-Is there an aesthetic or ethical limit that you try to respect?
-I try to avoid the easy, the occurrence, the joke, things that in contemporary art tend to abound. And I seek that each work has, in some way, a content. In that sense, I admire artists from the ’60s like Richard Long and others from the Land Art movement. I think those people did not trade, nor did they sell themselves. That has been lost.
-Avoiding frivolity does not imply, in your case, excluding the game, to the extent that it is present in all cultures as an element linked to ritual and magic, and is also a fundamental driver of childhood.
-Of course. And also, because I need to enjoy my work. There are artists who say they suffer, but it’s not my case. My work with the series, to the extent that these are often carried out over years, has to do with that idea of the game and, also, with the idea of ritual, an intimate, personal ritual that a mysterious way acquires a certain entity so as to become an artwork.
-In a certain way, your exhibitions also seem the result of an archeology: first, a long process of sedimentation from layer to layer of trails and experiences; and then, the irruption of the discovery of all that world that the passage of time has allowed to accumulate.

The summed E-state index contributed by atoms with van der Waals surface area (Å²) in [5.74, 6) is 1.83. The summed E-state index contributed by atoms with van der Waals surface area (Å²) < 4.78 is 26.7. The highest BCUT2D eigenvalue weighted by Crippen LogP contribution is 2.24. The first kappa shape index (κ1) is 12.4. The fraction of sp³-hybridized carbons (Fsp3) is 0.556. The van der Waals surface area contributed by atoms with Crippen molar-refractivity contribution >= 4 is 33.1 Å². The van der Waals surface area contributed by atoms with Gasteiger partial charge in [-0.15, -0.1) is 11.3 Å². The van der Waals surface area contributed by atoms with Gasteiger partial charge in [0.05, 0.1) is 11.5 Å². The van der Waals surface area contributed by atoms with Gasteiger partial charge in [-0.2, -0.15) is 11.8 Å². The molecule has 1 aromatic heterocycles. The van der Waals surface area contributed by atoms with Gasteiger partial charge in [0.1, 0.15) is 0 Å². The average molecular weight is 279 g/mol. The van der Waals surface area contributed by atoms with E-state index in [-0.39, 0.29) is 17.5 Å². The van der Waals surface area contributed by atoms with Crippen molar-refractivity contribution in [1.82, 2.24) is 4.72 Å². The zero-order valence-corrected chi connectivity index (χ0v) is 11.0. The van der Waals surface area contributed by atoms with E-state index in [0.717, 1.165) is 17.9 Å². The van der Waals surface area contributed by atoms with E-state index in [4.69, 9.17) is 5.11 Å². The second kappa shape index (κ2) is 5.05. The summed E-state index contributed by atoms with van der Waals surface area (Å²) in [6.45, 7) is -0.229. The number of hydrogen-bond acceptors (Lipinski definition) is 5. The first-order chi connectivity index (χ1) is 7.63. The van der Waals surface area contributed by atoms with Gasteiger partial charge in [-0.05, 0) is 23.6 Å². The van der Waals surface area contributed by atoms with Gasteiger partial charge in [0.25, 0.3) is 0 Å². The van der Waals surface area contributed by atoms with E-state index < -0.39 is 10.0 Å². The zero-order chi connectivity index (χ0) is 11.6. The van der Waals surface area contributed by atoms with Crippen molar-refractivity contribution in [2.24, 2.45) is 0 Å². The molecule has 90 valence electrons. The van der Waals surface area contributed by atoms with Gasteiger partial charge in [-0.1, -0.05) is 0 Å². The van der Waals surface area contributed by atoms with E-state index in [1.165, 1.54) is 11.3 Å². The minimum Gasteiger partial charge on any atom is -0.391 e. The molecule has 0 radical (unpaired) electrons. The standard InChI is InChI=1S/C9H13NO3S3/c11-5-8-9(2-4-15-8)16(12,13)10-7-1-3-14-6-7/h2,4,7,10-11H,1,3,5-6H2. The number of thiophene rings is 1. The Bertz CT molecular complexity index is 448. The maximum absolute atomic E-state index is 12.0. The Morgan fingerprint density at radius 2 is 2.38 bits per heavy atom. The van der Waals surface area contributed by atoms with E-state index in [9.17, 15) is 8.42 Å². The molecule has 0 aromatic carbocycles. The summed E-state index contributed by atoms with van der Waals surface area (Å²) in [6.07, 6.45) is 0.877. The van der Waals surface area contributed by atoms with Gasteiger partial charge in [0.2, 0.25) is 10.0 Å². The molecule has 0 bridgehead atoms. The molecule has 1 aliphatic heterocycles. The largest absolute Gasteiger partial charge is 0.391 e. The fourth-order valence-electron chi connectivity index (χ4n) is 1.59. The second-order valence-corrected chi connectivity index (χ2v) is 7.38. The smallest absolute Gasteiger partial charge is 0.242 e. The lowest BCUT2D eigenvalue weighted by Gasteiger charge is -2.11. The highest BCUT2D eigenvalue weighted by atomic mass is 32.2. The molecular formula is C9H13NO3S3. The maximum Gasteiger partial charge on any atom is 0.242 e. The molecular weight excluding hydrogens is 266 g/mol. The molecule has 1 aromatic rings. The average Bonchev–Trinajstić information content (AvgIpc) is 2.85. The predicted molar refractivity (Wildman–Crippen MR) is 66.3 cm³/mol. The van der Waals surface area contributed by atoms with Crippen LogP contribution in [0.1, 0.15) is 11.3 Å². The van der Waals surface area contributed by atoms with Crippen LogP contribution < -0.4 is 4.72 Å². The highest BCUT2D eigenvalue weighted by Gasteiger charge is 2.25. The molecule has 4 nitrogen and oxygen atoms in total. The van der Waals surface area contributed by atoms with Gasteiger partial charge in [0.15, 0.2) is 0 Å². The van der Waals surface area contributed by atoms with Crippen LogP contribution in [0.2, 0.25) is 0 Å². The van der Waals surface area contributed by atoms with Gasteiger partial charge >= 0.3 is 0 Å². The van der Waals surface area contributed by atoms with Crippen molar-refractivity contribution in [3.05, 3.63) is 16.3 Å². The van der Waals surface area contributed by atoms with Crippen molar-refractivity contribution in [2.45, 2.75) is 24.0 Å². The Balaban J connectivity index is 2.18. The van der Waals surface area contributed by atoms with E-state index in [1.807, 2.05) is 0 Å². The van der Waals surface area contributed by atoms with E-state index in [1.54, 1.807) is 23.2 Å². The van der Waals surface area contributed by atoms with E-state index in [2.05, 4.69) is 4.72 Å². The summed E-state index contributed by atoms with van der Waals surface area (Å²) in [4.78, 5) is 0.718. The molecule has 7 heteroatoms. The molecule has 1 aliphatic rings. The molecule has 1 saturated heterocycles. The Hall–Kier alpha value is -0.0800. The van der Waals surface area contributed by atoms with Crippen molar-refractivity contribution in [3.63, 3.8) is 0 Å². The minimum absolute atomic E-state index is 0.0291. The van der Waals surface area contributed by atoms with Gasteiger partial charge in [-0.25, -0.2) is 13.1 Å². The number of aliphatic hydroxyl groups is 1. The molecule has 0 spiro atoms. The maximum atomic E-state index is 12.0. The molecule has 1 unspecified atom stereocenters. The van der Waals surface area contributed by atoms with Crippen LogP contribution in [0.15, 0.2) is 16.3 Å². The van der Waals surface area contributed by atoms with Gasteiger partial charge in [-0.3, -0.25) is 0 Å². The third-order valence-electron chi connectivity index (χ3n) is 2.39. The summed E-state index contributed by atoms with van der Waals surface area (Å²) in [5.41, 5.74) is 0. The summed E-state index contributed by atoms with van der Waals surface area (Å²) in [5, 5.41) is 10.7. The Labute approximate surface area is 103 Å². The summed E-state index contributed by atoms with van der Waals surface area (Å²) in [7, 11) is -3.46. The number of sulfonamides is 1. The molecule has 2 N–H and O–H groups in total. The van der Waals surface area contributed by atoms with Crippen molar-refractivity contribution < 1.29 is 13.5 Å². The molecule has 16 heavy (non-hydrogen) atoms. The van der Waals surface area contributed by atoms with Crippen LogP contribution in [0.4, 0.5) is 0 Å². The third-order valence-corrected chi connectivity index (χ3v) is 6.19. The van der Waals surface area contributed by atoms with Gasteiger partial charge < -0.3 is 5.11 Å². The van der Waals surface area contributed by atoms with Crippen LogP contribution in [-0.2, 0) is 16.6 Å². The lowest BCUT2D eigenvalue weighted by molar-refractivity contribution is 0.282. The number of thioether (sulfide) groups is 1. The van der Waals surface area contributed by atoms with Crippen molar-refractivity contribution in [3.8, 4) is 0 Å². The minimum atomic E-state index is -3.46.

-I think that description expresses quite well the process and the meaning of my work.
-And what would you like the viewer to find in your exhibitions?
-hat he may be able to perceive the different facets of my work that will be present. That he feels that art can be a vehicle of ideas and emotions that have to do with the reality that is lived and with the past that has made that reality possible. And that intuits that, behind each series, each work, there is a story that involves men, women and things of this world.